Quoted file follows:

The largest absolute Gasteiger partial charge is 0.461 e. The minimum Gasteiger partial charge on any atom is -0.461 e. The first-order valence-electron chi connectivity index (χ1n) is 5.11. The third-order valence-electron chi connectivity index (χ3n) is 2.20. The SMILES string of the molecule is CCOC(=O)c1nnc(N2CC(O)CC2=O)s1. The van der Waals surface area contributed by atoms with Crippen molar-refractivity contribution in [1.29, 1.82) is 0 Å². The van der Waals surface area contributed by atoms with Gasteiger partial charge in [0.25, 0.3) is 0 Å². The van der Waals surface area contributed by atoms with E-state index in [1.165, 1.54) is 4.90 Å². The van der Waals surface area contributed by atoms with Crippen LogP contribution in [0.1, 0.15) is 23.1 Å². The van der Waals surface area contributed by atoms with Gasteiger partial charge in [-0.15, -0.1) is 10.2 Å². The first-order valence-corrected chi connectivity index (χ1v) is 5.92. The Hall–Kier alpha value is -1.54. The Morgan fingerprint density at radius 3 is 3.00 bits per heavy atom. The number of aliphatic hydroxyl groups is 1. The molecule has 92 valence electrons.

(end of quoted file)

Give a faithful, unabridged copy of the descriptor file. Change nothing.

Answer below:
The largest absolute Gasteiger partial charge is 0.461 e. The minimum Gasteiger partial charge on any atom is -0.461 e. The first-order valence-electron chi connectivity index (χ1n) is 5.11. The third-order valence-electron chi connectivity index (χ3n) is 2.20. The SMILES string of the molecule is CCOC(=O)c1nnc(N2CC(O)CC2=O)s1. The van der Waals surface area contributed by atoms with Crippen molar-refractivity contribution in [1.29, 1.82) is 0 Å². The van der Waals surface area contributed by atoms with Gasteiger partial charge in [0.25, 0.3) is 0 Å². The van der Waals surface area contributed by atoms with E-state index in [1.165, 1.54) is 4.90 Å². The van der Waals surface area contributed by atoms with Crippen LogP contribution in [0.1, 0.15) is 23.1 Å². The van der Waals surface area contributed by atoms with Gasteiger partial charge in [-0.15, -0.1) is 10.2 Å². The first-order valence-corrected chi connectivity index (χ1v) is 5.92. The Hall–Kier alpha value is -1.54. The Morgan fingerprint density at radius 3 is 3.00 bits per heavy atom. The number of aliphatic hydroxyl groups is 1. The molecule has 92 valence electrons.